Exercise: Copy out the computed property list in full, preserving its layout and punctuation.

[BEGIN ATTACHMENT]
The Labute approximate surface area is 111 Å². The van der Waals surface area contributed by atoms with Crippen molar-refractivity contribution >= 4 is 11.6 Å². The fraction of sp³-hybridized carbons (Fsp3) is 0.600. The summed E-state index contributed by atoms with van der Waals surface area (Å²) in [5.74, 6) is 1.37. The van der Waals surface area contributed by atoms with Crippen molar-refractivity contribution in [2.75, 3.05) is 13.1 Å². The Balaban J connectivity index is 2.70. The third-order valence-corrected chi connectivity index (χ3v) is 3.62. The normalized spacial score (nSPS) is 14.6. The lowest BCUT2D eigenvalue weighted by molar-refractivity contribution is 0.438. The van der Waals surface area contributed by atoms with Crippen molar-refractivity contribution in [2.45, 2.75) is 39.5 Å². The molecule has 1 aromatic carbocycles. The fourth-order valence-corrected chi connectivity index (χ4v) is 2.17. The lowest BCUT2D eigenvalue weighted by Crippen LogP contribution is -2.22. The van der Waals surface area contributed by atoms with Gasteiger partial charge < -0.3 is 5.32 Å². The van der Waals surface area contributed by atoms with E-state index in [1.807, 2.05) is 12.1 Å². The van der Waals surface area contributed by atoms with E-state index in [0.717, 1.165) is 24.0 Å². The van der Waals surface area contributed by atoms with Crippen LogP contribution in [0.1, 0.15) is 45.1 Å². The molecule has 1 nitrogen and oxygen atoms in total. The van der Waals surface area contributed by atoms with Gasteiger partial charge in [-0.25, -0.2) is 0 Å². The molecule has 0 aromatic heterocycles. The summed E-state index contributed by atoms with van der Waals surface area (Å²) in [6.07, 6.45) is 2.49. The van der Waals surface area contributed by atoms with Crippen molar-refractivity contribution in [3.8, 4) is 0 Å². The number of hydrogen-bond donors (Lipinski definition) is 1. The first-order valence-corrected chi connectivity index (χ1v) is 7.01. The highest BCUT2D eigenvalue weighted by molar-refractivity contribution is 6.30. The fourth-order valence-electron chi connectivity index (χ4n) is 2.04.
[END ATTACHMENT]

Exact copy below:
The Labute approximate surface area is 111 Å². The van der Waals surface area contributed by atoms with Crippen molar-refractivity contribution >= 4 is 11.6 Å². The fraction of sp³-hybridized carbons (Fsp3) is 0.600. The summed E-state index contributed by atoms with van der Waals surface area (Å²) in [5.74, 6) is 1.37. The van der Waals surface area contributed by atoms with Crippen molar-refractivity contribution in [2.75, 3.05) is 13.1 Å². The Balaban J connectivity index is 2.70. The third-order valence-corrected chi connectivity index (χ3v) is 3.62. The normalized spacial score (nSPS) is 14.6. The lowest BCUT2D eigenvalue weighted by molar-refractivity contribution is 0.438. The van der Waals surface area contributed by atoms with Crippen molar-refractivity contribution in [2.45, 2.75) is 39.5 Å². The molecule has 1 aromatic carbocycles. The fourth-order valence-corrected chi connectivity index (χ4v) is 2.17. The lowest BCUT2D eigenvalue weighted by Crippen LogP contribution is -2.22. The van der Waals surface area contributed by atoms with Gasteiger partial charge < -0.3 is 5.32 Å². The van der Waals surface area contributed by atoms with E-state index in [1.807, 2.05) is 12.1 Å². The van der Waals surface area contributed by atoms with E-state index in [0.717, 1.165) is 24.0 Å². The van der Waals surface area contributed by atoms with Crippen LogP contribution in [0.1, 0.15) is 45.1 Å². The molecule has 1 nitrogen and oxygen atoms in total. The van der Waals surface area contributed by atoms with Gasteiger partial charge in [-0.25, -0.2) is 0 Å². The molecule has 0 aromatic heterocycles. The summed E-state index contributed by atoms with van der Waals surface area (Å²) in [6.07, 6.45) is 2.49. The van der Waals surface area contributed by atoms with Crippen molar-refractivity contribution in [3.8, 4) is 0 Å². The number of hydrogen-bond donors (Lipinski definition) is 1. The first-order valence-corrected chi connectivity index (χ1v) is 7.01. The highest BCUT2D eigenvalue weighted by molar-refractivity contribution is 6.30. The fourth-order valence-electron chi connectivity index (χ4n) is 2.04.